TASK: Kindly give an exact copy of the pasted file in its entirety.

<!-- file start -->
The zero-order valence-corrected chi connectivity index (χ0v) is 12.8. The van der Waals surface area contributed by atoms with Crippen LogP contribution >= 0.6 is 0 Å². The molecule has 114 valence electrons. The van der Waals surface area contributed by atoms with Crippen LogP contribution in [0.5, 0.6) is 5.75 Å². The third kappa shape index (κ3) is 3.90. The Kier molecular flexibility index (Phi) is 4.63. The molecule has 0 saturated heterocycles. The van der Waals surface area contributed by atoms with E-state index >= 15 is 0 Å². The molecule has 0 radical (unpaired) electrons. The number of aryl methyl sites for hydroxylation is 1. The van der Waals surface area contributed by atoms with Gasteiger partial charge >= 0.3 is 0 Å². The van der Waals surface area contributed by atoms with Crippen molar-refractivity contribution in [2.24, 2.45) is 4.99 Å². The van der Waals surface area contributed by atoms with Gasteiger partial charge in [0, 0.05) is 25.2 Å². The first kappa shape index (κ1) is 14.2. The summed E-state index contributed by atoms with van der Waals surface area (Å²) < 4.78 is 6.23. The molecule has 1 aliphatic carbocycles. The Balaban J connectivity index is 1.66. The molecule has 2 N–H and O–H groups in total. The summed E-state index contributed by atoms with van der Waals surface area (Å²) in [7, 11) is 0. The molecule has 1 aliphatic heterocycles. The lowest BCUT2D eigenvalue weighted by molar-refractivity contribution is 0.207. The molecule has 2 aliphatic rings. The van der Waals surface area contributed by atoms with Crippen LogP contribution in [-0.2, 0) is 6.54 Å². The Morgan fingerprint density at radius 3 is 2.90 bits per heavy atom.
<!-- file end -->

The zero-order valence-corrected chi connectivity index (χ0v) is 12.8. The van der Waals surface area contributed by atoms with Crippen LogP contribution >= 0.6 is 0 Å². The molecule has 114 valence electrons. The van der Waals surface area contributed by atoms with Crippen LogP contribution in [0.5, 0.6) is 5.75 Å². The third kappa shape index (κ3) is 3.90. The Kier molecular flexibility index (Phi) is 4.63. The molecule has 0 saturated heterocycles. The van der Waals surface area contributed by atoms with E-state index >= 15 is 0 Å². The molecule has 0 radical (unpaired) electrons. The number of aryl methyl sites for hydroxylation is 1. The van der Waals surface area contributed by atoms with Gasteiger partial charge >= 0.3 is 0 Å². The van der Waals surface area contributed by atoms with Crippen molar-refractivity contribution in [2.24, 2.45) is 4.99 Å². The van der Waals surface area contributed by atoms with Gasteiger partial charge in [0, 0.05) is 25.2 Å². The first kappa shape index (κ1) is 14.2. The summed E-state index contributed by atoms with van der Waals surface area (Å²) < 4.78 is 6.23. The molecule has 1 aliphatic carbocycles. The Balaban J connectivity index is 1.66. The molecule has 2 N–H and O–H groups in total. The summed E-state index contributed by atoms with van der Waals surface area (Å²) in [7, 11) is 0. The molecule has 1 aliphatic heterocycles. The lowest BCUT2D eigenvalue weighted by molar-refractivity contribution is 0.207. The molecule has 2 aliphatic rings. The van der Waals surface area contributed by atoms with Crippen LogP contribution in [-0.2, 0) is 6.54 Å². The Morgan fingerprint density at radius 3 is 2.90 bits per heavy atom.